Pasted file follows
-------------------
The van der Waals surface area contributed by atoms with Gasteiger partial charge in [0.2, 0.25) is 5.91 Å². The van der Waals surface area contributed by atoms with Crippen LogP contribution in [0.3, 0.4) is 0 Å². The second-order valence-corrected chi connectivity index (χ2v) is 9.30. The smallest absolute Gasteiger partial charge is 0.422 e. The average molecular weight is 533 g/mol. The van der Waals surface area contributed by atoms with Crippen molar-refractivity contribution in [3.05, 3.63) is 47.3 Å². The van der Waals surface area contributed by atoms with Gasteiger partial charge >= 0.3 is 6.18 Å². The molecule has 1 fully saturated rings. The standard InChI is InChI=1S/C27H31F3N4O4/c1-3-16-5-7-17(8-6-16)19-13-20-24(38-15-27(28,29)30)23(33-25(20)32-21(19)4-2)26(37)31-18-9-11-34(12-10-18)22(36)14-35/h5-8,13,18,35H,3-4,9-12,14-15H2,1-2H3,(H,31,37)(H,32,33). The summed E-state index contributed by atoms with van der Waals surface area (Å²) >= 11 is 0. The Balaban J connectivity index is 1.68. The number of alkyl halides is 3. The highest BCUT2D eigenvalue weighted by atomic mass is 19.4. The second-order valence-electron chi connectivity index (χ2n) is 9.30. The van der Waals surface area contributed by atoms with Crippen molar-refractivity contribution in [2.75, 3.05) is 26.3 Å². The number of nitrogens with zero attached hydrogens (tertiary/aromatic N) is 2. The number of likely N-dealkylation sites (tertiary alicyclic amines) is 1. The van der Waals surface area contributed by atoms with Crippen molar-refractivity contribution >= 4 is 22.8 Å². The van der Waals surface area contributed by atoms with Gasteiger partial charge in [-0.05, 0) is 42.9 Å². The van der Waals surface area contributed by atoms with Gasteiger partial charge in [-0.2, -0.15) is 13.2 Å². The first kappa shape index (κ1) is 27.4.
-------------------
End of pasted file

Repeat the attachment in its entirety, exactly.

The van der Waals surface area contributed by atoms with Gasteiger partial charge in [0.2, 0.25) is 5.91 Å². The van der Waals surface area contributed by atoms with Crippen LogP contribution in [0.3, 0.4) is 0 Å². The second-order valence-corrected chi connectivity index (χ2v) is 9.30. The smallest absolute Gasteiger partial charge is 0.422 e. The average molecular weight is 533 g/mol. The van der Waals surface area contributed by atoms with Crippen molar-refractivity contribution in [3.05, 3.63) is 47.3 Å². The van der Waals surface area contributed by atoms with Gasteiger partial charge >= 0.3 is 6.18 Å². The molecule has 1 fully saturated rings. The standard InChI is InChI=1S/C27H31F3N4O4/c1-3-16-5-7-17(8-6-16)19-13-20-24(38-15-27(28,29)30)23(33-25(20)32-21(19)4-2)26(37)31-18-9-11-34(12-10-18)22(36)14-35/h5-8,13,18,35H,3-4,9-12,14-15H2,1-2H3,(H,31,37)(H,32,33). The summed E-state index contributed by atoms with van der Waals surface area (Å²) >= 11 is 0. The Balaban J connectivity index is 1.68. The number of alkyl halides is 3. The highest BCUT2D eigenvalue weighted by atomic mass is 19.4. The second-order valence-electron chi connectivity index (χ2n) is 9.30. The van der Waals surface area contributed by atoms with Crippen molar-refractivity contribution in [2.75, 3.05) is 26.3 Å². The number of nitrogens with zero attached hydrogens (tertiary/aromatic N) is 2. The number of likely N-dealkylation sites (tertiary alicyclic amines) is 1. The van der Waals surface area contributed by atoms with Crippen molar-refractivity contribution >= 4 is 22.8 Å². The van der Waals surface area contributed by atoms with Gasteiger partial charge in [-0.05, 0) is 42.9 Å². The van der Waals surface area contributed by atoms with Gasteiger partial charge in [-0.2, -0.15) is 13.2 Å². The first kappa shape index (κ1) is 27.4.